Ask 'Mimi' March 16, 2014
1. The outdoors festival season is upon us. Will the Blues, Brews & BBQ Festival happen again this year?
Yes, June 27-28 in downtown Champaign. Most of the schedule is set in stone except for the children/family stage, festival director Mike Galloway said.
The lineup will feature national and local acts, with a little zydeco flavor this year with lead acts Rosie Ledet, and Buckwheat Zydeco.
Other acts: Johnnie Mae, Holle Thee Maxwell, Curtis Salgado, Cody & The Gateway Drugs, Nikki Hill, Albert Cummings, The Surreal Deal, Maurice John Vaughn and Eddie Shaw.
Admission is free; donations will be taken at the gate. The suggested donation is $5.
2. What is this new Illiac Spring Festival happening on May 10 all about?
At first, I thought it might be a festival to celebrate the "Illiac Suite," considered the first piece of music composed by an electronic computer, at the University of Illinois.
Actually, Seth Fein's Nicodemus Agency and The Canopy Club are organizing the new outdoor concert event (no computer music, Fein said) in Urbana to help boost the city's efforts to redevelop its downtown.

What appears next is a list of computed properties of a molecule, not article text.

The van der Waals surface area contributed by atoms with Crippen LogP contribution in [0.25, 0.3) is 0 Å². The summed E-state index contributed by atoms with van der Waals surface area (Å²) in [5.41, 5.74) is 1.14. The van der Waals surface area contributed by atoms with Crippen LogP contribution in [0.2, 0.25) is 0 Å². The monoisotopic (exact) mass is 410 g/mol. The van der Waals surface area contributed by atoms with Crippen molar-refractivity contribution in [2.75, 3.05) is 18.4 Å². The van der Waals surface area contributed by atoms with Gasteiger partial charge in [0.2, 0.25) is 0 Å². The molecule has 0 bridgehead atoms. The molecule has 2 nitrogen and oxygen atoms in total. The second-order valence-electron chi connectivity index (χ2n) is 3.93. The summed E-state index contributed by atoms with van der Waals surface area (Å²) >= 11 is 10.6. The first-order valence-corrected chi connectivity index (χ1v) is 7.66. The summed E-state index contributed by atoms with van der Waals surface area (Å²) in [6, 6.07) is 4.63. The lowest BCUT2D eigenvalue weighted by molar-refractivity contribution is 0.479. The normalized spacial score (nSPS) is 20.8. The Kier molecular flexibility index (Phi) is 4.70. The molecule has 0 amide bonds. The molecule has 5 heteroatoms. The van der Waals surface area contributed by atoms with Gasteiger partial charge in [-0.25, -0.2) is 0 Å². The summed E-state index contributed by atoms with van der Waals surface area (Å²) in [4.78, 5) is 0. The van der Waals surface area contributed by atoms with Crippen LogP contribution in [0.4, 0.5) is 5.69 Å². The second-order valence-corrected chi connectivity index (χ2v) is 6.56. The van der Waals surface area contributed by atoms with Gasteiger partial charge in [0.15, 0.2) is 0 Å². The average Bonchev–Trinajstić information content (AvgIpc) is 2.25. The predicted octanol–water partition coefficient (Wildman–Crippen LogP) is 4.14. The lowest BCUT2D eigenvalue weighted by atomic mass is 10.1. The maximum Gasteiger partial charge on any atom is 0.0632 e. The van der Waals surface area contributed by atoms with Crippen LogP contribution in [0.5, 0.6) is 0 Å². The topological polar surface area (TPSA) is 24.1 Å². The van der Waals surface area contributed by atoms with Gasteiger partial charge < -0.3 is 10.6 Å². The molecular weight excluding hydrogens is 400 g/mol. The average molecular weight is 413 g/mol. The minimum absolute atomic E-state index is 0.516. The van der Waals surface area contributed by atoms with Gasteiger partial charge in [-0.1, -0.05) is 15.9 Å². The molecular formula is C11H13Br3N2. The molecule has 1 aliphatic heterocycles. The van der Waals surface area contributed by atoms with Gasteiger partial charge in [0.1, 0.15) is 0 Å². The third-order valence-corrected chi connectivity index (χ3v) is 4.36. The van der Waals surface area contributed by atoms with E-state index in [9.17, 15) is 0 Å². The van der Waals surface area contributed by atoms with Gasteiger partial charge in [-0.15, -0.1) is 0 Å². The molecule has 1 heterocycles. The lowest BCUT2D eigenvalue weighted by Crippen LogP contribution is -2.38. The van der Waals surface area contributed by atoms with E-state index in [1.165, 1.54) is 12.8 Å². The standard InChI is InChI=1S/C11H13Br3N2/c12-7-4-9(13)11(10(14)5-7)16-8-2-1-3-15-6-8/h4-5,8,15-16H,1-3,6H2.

"In this first year, we're going to keep things really simple and most importantly, FREE to the public," he told me. "One stage of great live music, refreshments served all day long and great food trucks and promotions at nearby restaurants as well.
For more, visit theilliac.com.
3. How will the HBO hit series, "True Detective," continue?
Reportedly with new characters, a new storyline and a a new locale, and without first-season stars Matthew McConaughey and Woody Harrelson.
"Like 'American Horror Story' and basically unlike every other series on TV, 'True Detective' was conceived as an anthology show, each season telling a discrete story with a different locale and group of characters," Jonathan Ringen wrote for the March 13 issue of Rolling Stone, in which he profiled show creator Nic Pizzolatto.
Pizzolatto is now working on the second season; he told Ringen he has three unique characters and none is like Rustin Cohle, played by McConaughey, or Martin Hart, played by Harrelson. The two were tracking a serial killer along the swampy coast of Louisiana; the first season ended March 9.
Interesting fact: Before moving to Hollywood, Pizzolatto, 38, taught literature and creative writing in our neck of the woods, at DePauw University in Greencastle, Ind.
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